Image for Tonight Alive’s Jenna McDougall On Mental Health, Working With Corey Taylor & Why She’s Undertaking “An Honesty Project”Photo: Neal Walters

Tonight Alive’s Jenna McDougall On Mental Health, Working With Corey Taylor & Why She’s Undertaking “An Honesty Project”

Written by Sally McMullen on May 1, 2018

2018 marks the 10th anniversary of Australia’s very own Tonight Alive. Over the last decade, the quartet have gone from home-grown heroes to an internationally renowned punk pop powerhouse that tours the world (including an upcoming spot of the final Warped Tour later this year). Not bad for a bunch of Sydney locals who are still in their twenties. And in January, the band released their fourth and potentially most profound record: Underworld. Experimenting sonically on their 2016 record Limitless, they returned to their quintessential sound on the latest album. This means heavy power chords and a sprinkle of synth pumped with their signature punk pop kick. In line with this throwback to their heavier sound, it was only fitting that they collaborated with Slipknot’s Corey Taylor for the album’s bookend and title track ‘My Underworld’.

However, the record is also one of Tonight Alive’s darkest and most brutally honest bodies of work. Apparently it was titled ‘Underworld’ as it mirrors the “ugly parts” that frontwoman Jenna McDougall wasn’t ready to face until now. The record touches on everything from mental health and eating disorders to feeling disconnected from your own body and self-healing through music. Although an extremely personal record, it’s probably no surprise that these universal themes have had a deep connection with their fans. And after touring Underworld across the States and Europe, Tonight Alive is returning down under for a six date tour around Australia this May. Ahead of the national tour, we spoke with Jenna about the healing power of the record, forging a supportive space for women in music and what Aussie fans can expect from the Underworld gigs.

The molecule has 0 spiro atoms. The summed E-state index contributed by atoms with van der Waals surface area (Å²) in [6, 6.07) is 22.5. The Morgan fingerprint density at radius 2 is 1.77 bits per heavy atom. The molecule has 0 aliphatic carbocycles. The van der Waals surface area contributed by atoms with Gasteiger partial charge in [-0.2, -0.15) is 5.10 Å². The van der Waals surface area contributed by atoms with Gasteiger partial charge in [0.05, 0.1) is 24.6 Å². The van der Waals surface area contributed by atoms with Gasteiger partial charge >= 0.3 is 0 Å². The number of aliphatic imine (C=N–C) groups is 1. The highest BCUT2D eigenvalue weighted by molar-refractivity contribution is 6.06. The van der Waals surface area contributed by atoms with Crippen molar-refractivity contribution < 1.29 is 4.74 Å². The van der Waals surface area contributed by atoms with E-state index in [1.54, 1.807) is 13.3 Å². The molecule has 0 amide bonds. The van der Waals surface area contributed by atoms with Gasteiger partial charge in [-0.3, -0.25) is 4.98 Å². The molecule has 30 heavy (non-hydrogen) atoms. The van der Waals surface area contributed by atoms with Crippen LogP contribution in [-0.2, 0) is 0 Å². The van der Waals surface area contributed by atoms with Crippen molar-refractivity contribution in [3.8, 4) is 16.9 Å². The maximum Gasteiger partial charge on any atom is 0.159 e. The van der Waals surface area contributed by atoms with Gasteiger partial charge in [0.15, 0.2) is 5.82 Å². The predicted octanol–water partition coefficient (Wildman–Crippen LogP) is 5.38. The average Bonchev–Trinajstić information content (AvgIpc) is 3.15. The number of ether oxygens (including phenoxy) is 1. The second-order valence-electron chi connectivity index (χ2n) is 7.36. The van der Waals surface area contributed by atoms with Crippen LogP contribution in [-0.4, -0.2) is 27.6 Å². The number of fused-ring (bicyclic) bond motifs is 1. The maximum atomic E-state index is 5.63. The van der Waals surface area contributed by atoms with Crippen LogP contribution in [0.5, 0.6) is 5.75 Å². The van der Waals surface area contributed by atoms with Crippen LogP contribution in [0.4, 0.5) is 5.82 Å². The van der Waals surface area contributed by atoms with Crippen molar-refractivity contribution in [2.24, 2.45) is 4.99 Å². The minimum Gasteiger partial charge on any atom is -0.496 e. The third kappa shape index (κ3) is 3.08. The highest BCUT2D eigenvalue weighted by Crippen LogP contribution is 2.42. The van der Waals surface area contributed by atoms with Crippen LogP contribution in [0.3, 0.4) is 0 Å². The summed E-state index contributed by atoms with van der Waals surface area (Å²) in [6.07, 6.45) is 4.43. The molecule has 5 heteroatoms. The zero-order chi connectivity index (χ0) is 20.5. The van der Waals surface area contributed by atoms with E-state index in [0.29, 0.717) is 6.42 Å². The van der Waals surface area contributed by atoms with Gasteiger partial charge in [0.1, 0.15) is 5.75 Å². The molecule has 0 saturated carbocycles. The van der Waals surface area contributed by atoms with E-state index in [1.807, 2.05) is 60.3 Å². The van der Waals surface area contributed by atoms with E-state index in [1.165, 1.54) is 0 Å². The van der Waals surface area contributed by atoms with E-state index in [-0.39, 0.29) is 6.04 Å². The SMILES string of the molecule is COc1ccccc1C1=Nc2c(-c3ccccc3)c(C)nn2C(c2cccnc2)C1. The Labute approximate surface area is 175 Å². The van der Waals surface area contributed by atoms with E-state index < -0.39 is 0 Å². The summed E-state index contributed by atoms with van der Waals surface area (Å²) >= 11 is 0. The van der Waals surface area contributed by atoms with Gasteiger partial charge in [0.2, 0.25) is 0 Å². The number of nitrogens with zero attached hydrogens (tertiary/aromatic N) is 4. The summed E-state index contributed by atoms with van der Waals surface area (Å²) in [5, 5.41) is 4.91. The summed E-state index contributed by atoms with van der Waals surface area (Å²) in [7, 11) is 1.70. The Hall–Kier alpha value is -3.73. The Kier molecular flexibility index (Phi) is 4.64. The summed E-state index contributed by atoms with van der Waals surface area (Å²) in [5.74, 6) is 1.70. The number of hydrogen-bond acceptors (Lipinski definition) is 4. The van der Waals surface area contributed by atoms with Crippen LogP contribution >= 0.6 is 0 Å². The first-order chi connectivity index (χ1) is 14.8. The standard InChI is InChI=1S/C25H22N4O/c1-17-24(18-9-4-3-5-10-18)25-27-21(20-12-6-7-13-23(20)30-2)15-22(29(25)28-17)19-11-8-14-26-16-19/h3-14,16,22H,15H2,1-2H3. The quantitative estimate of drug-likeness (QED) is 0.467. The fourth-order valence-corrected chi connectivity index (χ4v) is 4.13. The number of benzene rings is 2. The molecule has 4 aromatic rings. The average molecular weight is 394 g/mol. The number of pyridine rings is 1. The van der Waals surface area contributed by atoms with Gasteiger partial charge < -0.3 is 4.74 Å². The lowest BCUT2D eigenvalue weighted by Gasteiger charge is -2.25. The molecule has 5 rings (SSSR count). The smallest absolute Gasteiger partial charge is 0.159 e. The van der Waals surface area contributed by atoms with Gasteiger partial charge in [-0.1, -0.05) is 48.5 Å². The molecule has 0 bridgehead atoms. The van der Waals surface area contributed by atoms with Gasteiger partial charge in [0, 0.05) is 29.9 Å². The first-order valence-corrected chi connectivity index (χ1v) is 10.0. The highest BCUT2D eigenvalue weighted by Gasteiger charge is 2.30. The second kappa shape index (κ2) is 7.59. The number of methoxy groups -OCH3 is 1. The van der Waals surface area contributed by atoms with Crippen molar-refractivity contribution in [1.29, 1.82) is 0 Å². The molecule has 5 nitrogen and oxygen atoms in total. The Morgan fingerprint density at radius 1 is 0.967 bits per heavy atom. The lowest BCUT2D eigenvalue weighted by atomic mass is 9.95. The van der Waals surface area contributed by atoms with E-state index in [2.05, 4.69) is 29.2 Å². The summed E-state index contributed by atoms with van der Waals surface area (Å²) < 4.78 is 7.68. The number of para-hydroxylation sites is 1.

Music Feeds: It’s been a few months since Underworld was released, have you guys been happy with the reaction to the record so far?

Jenna McDougall: Yeah, absolutely. It’s been a really special reaction actually. I think even before we started playing certain songs live, we had fans tattooing lyrics on their body. So by the time we were on the album tour, we get to see them in person at meet and greets and things like that and being tagged online. So it’s seemed to have had quite an emotional impact on our fans, which is easily the most important reaction that we can hope for. Within the scene and the industry, we’ve had a really cool response as well.

MF: Wow, that must be surreal. Which songs have seemed to resonate with fans the most? Were there any surprises?



JM
: I guess I’m not surprised because I have an emotional connection with those songs and I can almost hear the songs and the lyrics from the fans’ point of view. I’m writing for myself, I’m trying to give myself advice and am trying to be my own guardian and I think in some ways that if I do have guardian angels, they speak through me to me. So, I think I relate to some songs in the same way the fans do.

Some standouts are ‘The Other’, which I kind of had a feeling deep down that it had the potential to have a cult fan reaction because it’s really about being an outcast. It kind of touches on sexuality, it touches on not identifying with your body, things like that. Even though those are really subtle references and they’re literally one sentence at a time, I was really happy to have people hear that and have that speak to them.

In our song ‘Temple’, I mention having an eating disorder and the lyric is “I make myself sick just to hate this a little bit more.” And before I’d even done interviews about that, we had fans posting about eating disorder awareness and people were starting to speak out. And that actually helped me have the confidence to speak out about what I was going through.

MF: Yeah, the inspiration and stories are obviously very personal but the issues are quite universal too. You’ve said that Underworld is about some of the “uglier” parts of yourself that you didn’t want to see until now, what was it that made you really self-evaluate and bring some of those things to the surface?